A question on SO about complexity of sorting vectors of vectors got me thinking about the complexity of comparing 2 vectors.
Let's consider vectors of average size 1)
The first formula we get for the comparison of 2 vectors is
O(N), but my intuition says it could be lower. Worst case scenario is
N comparisons (vectors are equal), but best case scenario is
1 comparison (vectors differ by first element). Obviously the range of values held is very important here. A vector of 64 bits integers (domain of
2^64 values) is much much more likely it will end the comparison early on than say a vector of 1s and 0s (domain of
M be the size of the domain (number of values each element can hold; the size of the alphabet)
Now when we consider that
M is fixed (which it is) we might be tempted to say that the complexity is still
O(N), no matter how large
M is. It may have a very small factor
O(f*N), but it is still
O(N). Mathematically we consider the greatest power in the polynomial. Intuitively a large enough
N will hide the factor (which is the probability of 2 elements being equal, or a product of probabilities, correct me if I am wrong).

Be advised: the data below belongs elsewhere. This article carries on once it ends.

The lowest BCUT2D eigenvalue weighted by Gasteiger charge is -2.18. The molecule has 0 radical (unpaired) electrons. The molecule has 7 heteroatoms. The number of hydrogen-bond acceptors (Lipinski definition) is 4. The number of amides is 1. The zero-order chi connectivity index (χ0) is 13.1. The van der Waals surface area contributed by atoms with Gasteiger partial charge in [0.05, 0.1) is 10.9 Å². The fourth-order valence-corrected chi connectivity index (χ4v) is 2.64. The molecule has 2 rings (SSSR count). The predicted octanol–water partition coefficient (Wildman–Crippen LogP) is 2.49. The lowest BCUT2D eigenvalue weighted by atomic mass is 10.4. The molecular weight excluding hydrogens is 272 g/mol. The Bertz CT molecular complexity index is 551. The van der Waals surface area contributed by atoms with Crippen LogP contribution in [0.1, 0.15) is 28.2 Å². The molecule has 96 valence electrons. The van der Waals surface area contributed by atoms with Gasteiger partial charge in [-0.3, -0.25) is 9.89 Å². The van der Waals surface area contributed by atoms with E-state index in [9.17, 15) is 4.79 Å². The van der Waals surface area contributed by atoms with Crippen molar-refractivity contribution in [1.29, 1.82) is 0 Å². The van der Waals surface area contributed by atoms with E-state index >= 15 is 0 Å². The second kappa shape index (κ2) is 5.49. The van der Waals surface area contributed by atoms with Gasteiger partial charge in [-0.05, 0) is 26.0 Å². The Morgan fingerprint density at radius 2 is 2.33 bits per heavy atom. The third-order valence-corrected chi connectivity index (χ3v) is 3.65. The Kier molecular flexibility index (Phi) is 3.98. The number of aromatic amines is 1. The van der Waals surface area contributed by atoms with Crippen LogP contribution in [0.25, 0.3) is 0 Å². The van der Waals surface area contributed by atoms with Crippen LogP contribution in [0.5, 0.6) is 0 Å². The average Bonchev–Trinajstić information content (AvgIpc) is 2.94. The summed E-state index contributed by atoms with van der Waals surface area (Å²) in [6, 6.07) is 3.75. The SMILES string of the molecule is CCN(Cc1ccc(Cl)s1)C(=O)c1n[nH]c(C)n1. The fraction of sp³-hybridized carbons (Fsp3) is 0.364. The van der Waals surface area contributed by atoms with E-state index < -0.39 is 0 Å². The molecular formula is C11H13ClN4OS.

But... in real life (computation real life) a vector doesn't have unbounded size. A 64 bits integers vector of size
N = M = 2^64) would need about
10^8 terra and even a 32 bits integers vector of size
N = M = 2^32) would require
16 giga. So I would say it is safe to assume 2) that
N < M: the size of the vector is less, much more less than the size of the alphabet.
(for me, intuitively that means that the time complexity doesn't get the chance to "explode" because of the very small factor and because N doesn't get the chance to get sufficiently big - compared to M)
N < M does this mean that for a large fixed alphabet (e.g.
2^64) we can recompute the complexity of vector comparison to something lower than
Or am I way off?
1) size of vector = number of elements (not size in bytes)
2) for vectors of large ints and for most real life uses (completely ignoring the rare applications that deal with very very large vectors)
extra) I think it goes without saying that element comparison is